Overview of Paid Sick Time Laws in the United States:
Updated on October 13, 2020
|Who is covered? Note: City/county paid sick time laws cannot cover state government workers, and city, county, and state paid sick time laws cannot cover federal government workers.
|Workers employed in Maryland who regularly work at least 12 hours per week are covered. The following workers are exempted: independent contractors; agricultural workers; certain realtors who work solely on a commission basis; workers under the age of 18 before the beginning of the year; certain workers employed by a temporary services agency to provide temporary staffing to another person if the agency doesn’t have day-to-day control over the work assignments and supervision of the worker; workers directly employed by an employment agency to provide part-time or temporary services to another person; workers that are on-call in a health or human services industry that can reject or accept a shift, not guaranteed to be called on to work, and not employed by a temporary staffing agency.
|Can sick time be used to care for loved ones?
|Yes: children; parents; parents-in-law; legal guardians; spouses; grandparents; grandchildren; siblings; and individuals who acted as a parent or stood in loco parentis to the employee (or the employee’s spouse) when the employee (or the employee’s spouse) was a minor. Beginning on October 1, 2020, wards of the employee or the employee’s spouse and legal guardians of the employee’s spouse will be covered as well.
|How is “child” defined?
|Biological, adopted, or foster children; stepchildren; a child for whom the employee has legal or physical custody or guardianship; a child for whom the employee stands in loco parentis regardless of the child’s age.
|Can sick time be used for specific “safe time” purposes (related to domestic violence, sexual assault, or stalking)?
|Yes, when the worker or the worker’s family member is a victim
|Can sick time be used under the law to bond with a new child and/or deal with a family member’s death? Note: It is possible that other laws, such as the Family and Medical Leave Act or a state equivalent, could provide eligible workers with unpaid leave for these purposes.
|Sick time can be used for maternity or paternity leave.
|Can sick time be used when a worker’s place of work or child’s school/place of care is closed by public health officials for a public health emergency?
|Rate at which workers earn paid sick time?
|1 hour for every 30 hours worked (for both paid and unpaid sick time, as described below).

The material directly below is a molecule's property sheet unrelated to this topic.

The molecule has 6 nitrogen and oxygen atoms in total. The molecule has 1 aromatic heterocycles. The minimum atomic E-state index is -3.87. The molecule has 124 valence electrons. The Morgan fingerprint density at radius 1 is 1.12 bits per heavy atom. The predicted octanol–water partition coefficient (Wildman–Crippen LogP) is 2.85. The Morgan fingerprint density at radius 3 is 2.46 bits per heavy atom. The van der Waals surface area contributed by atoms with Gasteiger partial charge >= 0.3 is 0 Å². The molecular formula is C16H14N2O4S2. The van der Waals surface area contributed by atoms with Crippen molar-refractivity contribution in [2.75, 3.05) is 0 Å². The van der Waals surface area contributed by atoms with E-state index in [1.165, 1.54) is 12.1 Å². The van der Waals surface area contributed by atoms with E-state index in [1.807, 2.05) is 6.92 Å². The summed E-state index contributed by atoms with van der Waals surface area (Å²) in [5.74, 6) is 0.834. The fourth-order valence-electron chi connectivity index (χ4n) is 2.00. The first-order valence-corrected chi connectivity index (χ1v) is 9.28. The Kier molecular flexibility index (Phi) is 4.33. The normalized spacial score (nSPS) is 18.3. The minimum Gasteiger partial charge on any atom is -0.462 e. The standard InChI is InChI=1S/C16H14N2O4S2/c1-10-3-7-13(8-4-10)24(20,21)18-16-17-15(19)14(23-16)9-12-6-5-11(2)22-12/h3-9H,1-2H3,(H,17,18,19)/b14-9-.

|Do workers have different sick time-related rights based on the size of their employer? If so, based on what employer-size threshold(s)?
|Workers in businesses with 15 or more employees can earn up to 40 hours of paid sick time per year. Workers in businesses with 14 or fewer workers can earn up to 40 hours of unpaid, job-protected sick time per year.
|Amount of paid sick time that can be earned under the law per year? (Note: All of these paid sick time laws make it clear that these laws establish a minimum requirement, and employers can provide greater or more generous paid sick time benefits to their workers.)
|Employers with 15 or more employees may cap the amount of sick time a worker earns at 40 hours of paid sick time per year. Employers with 14 or fewer employees shall at least provide an employee with 40 hours of unpaid, job-protected sick time per year. Employers may cap the amount of sick time a worker can use at 64 hours per year.
|When do workers begin to earn paid sick time?
|At the commencement of employment. However, workers aren’t entitled to use earned sick time during the first 106 calendar days of employment.
|Does unused sick time carry forward to the subsequent year?
|Workers are entitled to carry forward up to 40 hours of unused sick time to the following year, but employers are allowed to cap the total amount of earned sick time accrued at any time at 64 hours. Carry forward is not required if the employer provides the full amount of earned sick time at the beginning of each year or if an employee is employed by a nonprofit entity or governmental unit in accordance with a grant, the duration of which is limited to 1 year and not subject to renewal.
|Private Right of Action to go to Court?
|Are there waivers/ exemptions for workers covered by a valid Collective Bargaining Agreement (CBA)?
|All or any part of the law doesn’t apply to certain workers in the construction industry covered by a CBA to the extent that the CBA explicitly waives the requirements in clear and unambiguous terms. The CBA waiver provision does not apply to those employed as a janitor, building cleaner, security officer, superintendent, concierge, doorperson, or handyperson. The law does not have an effect on any bona fide CBA entered into before June 1, 2017, for the duration of the contract term.
|What Agency or Official Enforces the Law?
|Maryland Department of Labor, Licensing & Regulation
|For the statewide paid sick time laws: can cities in the state pass paid sick time laws that are broader than the state law?
|No, except that Montgomery County’s paid sick time law (which pre-dated the statewide law) remains valid and in effect. Local governments can still pass sick time laws covering their own workforces.
|Md. Code Ann. Lab. & Empl. § 3-1301 et seq.
|For more information, see https://www.dllr.state.md.us/paidleave/paidleaveposter.shtml.